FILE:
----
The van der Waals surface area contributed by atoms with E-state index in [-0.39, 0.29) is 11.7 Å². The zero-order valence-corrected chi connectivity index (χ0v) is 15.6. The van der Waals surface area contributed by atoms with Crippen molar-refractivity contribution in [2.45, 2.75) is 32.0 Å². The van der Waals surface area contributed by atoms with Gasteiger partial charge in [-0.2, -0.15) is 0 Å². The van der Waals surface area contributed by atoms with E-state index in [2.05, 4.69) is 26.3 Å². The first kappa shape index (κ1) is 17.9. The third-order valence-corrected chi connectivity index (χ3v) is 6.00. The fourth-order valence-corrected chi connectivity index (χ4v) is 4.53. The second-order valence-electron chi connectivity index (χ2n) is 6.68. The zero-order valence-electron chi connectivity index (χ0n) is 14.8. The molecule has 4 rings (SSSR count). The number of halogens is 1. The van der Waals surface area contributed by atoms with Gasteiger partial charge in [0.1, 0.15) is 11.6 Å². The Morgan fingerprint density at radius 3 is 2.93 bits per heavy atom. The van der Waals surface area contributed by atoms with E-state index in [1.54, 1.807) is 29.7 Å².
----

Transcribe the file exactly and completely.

The van der Waals surface area contributed by atoms with E-state index in [-0.39, 0.29) is 11.7 Å². The zero-order valence-corrected chi connectivity index (χ0v) is 15.6. The van der Waals surface area contributed by atoms with Crippen molar-refractivity contribution in [2.45, 2.75) is 32.0 Å². The van der Waals surface area contributed by atoms with Gasteiger partial charge in [-0.2, -0.15) is 0 Å². The van der Waals surface area contributed by atoms with E-state index in [2.05, 4.69) is 26.3 Å². The first kappa shape index (κ1) is 17.9. The third-order valence-corrected chi connectivity index (χ3v) is 6.00. The fourth-order valence-corrected chi connectivity index (χ4v) is 4.53. The second-order valence-electron chi connectivity index (χ2n) is 6.68. The zero-order valence-electron chi connectivity index (χ0n) is 14.8. The molecule has 4 rings (SSSR count). The number of halogens is 1. The van der Waals surface area contributed by atoms with Gasteiger partial charge in [0.1, 0.15) is 11.6 Å². The Morgan fingerprint density at radius 3 is 2.93 bits per heavy atom. The van der Waals surface area contributed by atoms with E-state index in [1.54, 1.807) is 29.7 Å².